Exeter City player Josh Key has prolonged attention after an injury defending a late corner during the Skybet League Two Match between Bradford City and Exeter City at Valley Parade, Bradford on November 14 – PHOTO: Steve Bond/PPAUK

“They are trying their hardest to be fit for Saturday, but I think it will come too soon. They were significant damages to certain parts of their body. If it was the last game of the season, we could probably get them out there in some form but, with so many games in quick succession, it would be wrong for me to put them at risk.

“I will assess it, but we are likely to be without Tom, Josh, Ben Seymour from Tuesday night. Nigel still needs more training time, as does Lewis Page.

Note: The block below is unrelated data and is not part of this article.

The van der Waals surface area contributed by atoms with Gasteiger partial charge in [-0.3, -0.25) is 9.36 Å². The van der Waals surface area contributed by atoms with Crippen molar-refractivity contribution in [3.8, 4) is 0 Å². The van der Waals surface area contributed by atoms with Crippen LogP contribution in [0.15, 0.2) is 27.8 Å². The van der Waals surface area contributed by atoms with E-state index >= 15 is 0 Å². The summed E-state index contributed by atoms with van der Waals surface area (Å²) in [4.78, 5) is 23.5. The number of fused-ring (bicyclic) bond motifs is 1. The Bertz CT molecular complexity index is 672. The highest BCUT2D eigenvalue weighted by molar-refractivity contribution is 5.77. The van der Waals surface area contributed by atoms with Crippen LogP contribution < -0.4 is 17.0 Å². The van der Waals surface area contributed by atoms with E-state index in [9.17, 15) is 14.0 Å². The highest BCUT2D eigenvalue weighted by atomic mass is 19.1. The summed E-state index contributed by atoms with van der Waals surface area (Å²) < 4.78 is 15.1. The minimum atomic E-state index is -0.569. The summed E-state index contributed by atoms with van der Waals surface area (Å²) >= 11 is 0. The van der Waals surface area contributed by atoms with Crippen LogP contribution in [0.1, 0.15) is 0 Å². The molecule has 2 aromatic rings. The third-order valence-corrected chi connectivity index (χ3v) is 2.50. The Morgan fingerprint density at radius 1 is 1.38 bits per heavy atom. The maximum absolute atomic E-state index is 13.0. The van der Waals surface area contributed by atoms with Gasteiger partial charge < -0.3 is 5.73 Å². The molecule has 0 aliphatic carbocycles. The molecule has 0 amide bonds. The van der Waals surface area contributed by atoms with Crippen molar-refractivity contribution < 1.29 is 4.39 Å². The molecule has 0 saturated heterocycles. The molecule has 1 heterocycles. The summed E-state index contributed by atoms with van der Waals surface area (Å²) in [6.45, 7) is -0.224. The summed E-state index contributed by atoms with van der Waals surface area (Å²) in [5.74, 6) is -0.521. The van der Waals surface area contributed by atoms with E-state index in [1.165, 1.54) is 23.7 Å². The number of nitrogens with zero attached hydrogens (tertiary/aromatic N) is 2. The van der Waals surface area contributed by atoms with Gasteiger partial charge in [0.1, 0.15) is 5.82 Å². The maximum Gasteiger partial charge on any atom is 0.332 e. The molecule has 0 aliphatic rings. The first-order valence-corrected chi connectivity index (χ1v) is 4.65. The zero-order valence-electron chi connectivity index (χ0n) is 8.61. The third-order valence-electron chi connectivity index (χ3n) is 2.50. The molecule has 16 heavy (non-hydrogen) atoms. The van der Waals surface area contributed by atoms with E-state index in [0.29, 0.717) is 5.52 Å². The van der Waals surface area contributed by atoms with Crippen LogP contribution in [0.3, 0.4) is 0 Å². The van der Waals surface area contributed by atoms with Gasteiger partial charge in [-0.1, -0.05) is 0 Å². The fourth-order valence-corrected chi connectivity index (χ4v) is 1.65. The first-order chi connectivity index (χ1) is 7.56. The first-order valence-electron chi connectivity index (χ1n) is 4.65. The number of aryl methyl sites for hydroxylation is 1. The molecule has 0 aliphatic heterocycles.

Meanwhile, former Exeter manager Paul Tisdale has been named as the new manager of League One strugglers Bristol Rovers.

The 47-year-old has signed a two-year deal to replace Ben Garner, who was sacked following last weekend’s 4-1 defeat by Fleetwood.

Tisdale spent 12 years in charge of Exeter and was the longest-serving manager in English football’s top four divisions when he left.

He later took over at MK Dons, leading the club to promotion from Sky Bet League Two.

Paul Tisdale

Chief executive Martyn Starnes is delighted Tisdale is now beginning a new chapter with the Pirates.

He said: “We are delighted to welcome Paul to the football club. “Paul has a vast amount of experience in the game and has several promotions on his CV. His ambition and long-term goals mirror that of the club’s ongoing strategy, to build a Bristol Rovers DNA.”